Knight Foundation gives $2M to help open government

The Knight Foundation is putting $2 million into helping state open government groups and launching the Knight FOI Fund. TCOG Executive Director Frank Gibson, who is also the president of the board of directors of the National Freedom of Information Coalition, is quoted in the press release:


Knight Foundation Helps State Groups Take Up Freedom of Information Lawsuits

Knight Foundation Helps State Groups Take Up Freedom of Information Lawsuits

Media companies involved in fewer FOI legal actions

Columbia, Mo. (Jan. 4, 2010) – The John S. and James L. Knight Foundation has approved a new $2 million, three-year grant to the National Freedom of Information Coalition to launch the Knight FOI Fund and support state open government groups.

The Knight FOI Fund will provide up-front costs such as court costs, filing and deposition fees, if attorneys are willing to take on a pro-bono basis cases that otherwise would go unfiled.

“Media companies have for generations taken on the lion’s share of the legal work surrounding freedom of information,” said Eric Newton, Knight Foundation Vice President for Journalism Programs. “But as media economics restructure, new approaches are needed. The National Freedom of Information Coalition is in a position to seed and lead new approaches.”

In the past decade, the coalition has grown into a network of state freedom of information advocates. Groups operate in nearly every state. Its members include citizen-driven nonprofit freedom of information organizations, academic and First Amendment centers, journalistic societies and attorneys. Its mission is to foster open government at the state and local level.

The NFOIC is housed in the Donald W. Reynolds Journalism Institute at the Missouri School of Journalism.

In the coming year, the NFOIC will launch:

* The Knight FOI Fund, a litigation effort that will provide support for the up-front costs of bringing freedom of information lawsuits to court.
* A round of challenge grants to help state coalitions raise more local money.
* A newly designed web site that will help revitalize the state FOI movement.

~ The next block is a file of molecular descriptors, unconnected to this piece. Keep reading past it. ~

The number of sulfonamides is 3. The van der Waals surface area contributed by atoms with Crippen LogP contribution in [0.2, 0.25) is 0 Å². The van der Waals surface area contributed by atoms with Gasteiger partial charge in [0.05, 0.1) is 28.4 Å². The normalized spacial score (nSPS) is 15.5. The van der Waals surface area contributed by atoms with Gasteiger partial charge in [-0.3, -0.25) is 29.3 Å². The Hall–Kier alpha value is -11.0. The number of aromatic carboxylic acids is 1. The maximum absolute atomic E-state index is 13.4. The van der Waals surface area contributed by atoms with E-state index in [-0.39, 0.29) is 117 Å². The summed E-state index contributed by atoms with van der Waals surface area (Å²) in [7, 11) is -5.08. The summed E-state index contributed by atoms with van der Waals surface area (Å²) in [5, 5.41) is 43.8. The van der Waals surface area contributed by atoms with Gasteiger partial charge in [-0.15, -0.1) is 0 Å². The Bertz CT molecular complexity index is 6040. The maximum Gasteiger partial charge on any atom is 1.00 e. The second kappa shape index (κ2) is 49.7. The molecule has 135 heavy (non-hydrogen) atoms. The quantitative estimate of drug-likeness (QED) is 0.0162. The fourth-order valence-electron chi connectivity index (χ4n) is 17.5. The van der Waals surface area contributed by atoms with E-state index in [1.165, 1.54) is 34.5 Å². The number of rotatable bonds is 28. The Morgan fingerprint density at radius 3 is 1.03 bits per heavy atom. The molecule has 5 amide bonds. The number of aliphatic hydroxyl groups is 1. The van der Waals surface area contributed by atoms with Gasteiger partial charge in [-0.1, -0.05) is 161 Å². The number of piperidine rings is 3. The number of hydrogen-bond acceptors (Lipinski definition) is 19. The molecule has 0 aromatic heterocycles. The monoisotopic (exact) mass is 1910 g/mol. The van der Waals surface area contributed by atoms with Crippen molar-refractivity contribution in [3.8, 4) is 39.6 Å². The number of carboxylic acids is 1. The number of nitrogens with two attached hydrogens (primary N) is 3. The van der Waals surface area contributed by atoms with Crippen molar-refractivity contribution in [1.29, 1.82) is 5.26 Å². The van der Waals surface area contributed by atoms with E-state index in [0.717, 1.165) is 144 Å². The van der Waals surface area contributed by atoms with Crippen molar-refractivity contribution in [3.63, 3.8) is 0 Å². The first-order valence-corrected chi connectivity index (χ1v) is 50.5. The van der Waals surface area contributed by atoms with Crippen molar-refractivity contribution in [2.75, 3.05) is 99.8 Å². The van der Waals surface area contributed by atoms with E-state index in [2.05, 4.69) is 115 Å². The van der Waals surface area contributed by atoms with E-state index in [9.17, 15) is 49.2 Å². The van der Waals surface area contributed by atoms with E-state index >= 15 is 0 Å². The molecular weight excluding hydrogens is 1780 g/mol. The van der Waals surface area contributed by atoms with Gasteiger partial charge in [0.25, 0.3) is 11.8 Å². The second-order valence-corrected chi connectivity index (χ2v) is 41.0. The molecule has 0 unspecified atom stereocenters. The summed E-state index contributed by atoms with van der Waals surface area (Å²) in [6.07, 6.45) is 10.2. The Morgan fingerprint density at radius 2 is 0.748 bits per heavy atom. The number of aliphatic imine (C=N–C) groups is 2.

“Many efforts to improve and preserve freedom of information and keep government open to the public would have been impossible in the past without the support of Knight Foundation,” said Frank Gibson, executive director of the Tennessee Coalition for Open Government and president of the NFOIC board of directors. “This grant will help NFOIC and our state coalition partners expand that work at the state and local level.”

The economic crisis and the evolution of the news media have resulted in declining levels of FOI advocacy, according to the results of a survey of media attorneys conducted this year on behalf of the NFOIC by the Media Law Resource Center.

The study showed that while litigation is slowing as a result of the shifting media economy, the worst may be yet to come, as the level and intensity of FOI work on behalf of the news media slows—not only in terms of litigation—but also in terms of FOI requests made and informal appeals of denials.

The results were alarming: 53 percent of respondents said that the frequency of open government violations has increased in the past two to five years, while less than a third said that reporters in their jurisdiction have increased the number of FOI requests they are making.

When it comes to the resources devoted to seeking legal compliance with open government laws, the survey clearly illuminates the erosion of the media economy. More than half the respondents (53 percent) said that resources have decreased. Thirty five percent reported that resources have decreased substantially.

That decrease in resources translates to fewer legal interventions. Some 42 percent of respondents reported that the number of instances in which their firm had intervened in an open government matter for media clients had decreased over the past two to five years.

Without local media serving as the enforcement arm for sunshine laws, open government advocates believe more government officials will deny public access to public information.

For more information on the program and the FOI litigation issue, as well as the result of the MLRC survey, please visit http://www.nfoic.org/knight-foi-defense-fund.

The John S. and James L. Knight Foundation advances journalism in the digital age and invests in the vitality of communities where the Knight brothers owned newspapers. Since 1950, the Foundation has granted more than $400 million to advance quality journalism and freedom of expression. Knight Foundation focuses on projects that promote community engagement and lead to transformational change. For more, visit http://www.knightfoundation.org/. Last fall, the Knight Commission on the Information Needs of Communities in a Democracy released its national report. It concluded that information is as vital to the healthy functioning of communities as clear air, safe streets and good schools. For details, see http://www.knightcomm.org.

The National Freedom of Information Coalition is a national network of state freedom of information advocates, citizen-driven nonprofit freedom of information organizations, academic and First Amendment centers, journalistic societies and attorneys. A unit of the Missouri School of Journalism, the NFOIC is an affiliate of the Donald W. Reynolds Journalism Institute. Its mission is to foster government transparency at the state and local level. NFOIC is based at the University of Missouri, home to the nation’s oldest Freedom of Information Center. For more, visit http://www.nfoic.org/.

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